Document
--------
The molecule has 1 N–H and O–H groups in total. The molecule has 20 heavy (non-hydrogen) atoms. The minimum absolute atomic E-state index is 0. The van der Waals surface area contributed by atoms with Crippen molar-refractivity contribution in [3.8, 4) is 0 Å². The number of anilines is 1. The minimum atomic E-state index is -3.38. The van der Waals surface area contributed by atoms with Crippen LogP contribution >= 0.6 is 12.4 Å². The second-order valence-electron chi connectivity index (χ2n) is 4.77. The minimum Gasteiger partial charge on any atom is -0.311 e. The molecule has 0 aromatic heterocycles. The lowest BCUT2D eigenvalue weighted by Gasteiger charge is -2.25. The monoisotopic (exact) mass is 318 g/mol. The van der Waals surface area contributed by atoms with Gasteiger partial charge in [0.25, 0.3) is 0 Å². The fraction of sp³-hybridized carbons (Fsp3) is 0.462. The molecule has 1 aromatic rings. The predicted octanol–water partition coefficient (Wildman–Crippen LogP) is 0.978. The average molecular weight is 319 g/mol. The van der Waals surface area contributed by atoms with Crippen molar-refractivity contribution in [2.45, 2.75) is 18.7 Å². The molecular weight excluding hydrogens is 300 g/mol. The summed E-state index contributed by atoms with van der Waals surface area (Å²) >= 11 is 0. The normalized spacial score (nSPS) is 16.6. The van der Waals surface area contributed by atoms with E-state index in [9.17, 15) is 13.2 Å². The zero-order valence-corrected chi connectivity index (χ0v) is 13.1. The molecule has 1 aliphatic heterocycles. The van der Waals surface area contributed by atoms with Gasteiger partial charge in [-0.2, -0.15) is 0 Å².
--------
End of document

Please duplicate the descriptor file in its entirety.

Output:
The molecule has 1 N–H and O–H groups in total. The molecule has 20 heavy (non-hydrogen) atoms. The minimum absolute atomic E-state index is 0. The van der Waals surface area contributed by atoms with Crippen molar-refractivity contribution in [3.8, 4) is 0 Å². The number of anilines is 1. The minimum atomic E-state index is -3.38. The van der Waals surface area contributed by atoms with Crippen LogP contribution >= 0.6 is 12.4 Å². The second-order valence-electron chi connectivity index (χ2n) is 4.77. The minimum Gasteiger partial charge on any atom is -0.311 e. The molecule has 0 aromatic heterocycles. The lowest BCUT2D eigenvalue weighted by Gasteiger charge is -2.25. The monoisotopic (exact) mass is 318 g/mol. The van der Waals surface area contributed by atoms with Gasteiger partial charge in [0.25, 0.3) is 0 Å². The fraction of sp³-hybridized carbons (Fsp3) is 0.462. The molecule has 1 aromatic rings. The predicted octanol–water partition coefficient (Wildman–Crippen LogP) is 0.978. The average molecular weight is 319 g/mol. The van der Waals surface area contributed by atoms with Crippen molar-refractivity contribution in [2.45, 2.75) is 18.7 Å². The molecular weight excluding hydrogens is 300 g/mol. The summed E-state index contributed by atoms with van der Waals surface area (Å²) >= 11 is 0. The normalized spacial score (nSPS) is 16.6. The van der Waals surface area contributed by atoms with E-state index in [9.17, 15) is 13.2 Å². The zero-order valence-corrected chi connectivity index (χ0v) is 13.1. The molecule has 1 aliphatic heterocycles. The van der Waals surface area contributed by atoms with Gasteiger partial charge in [-0.2, -0.15) is 0 Å².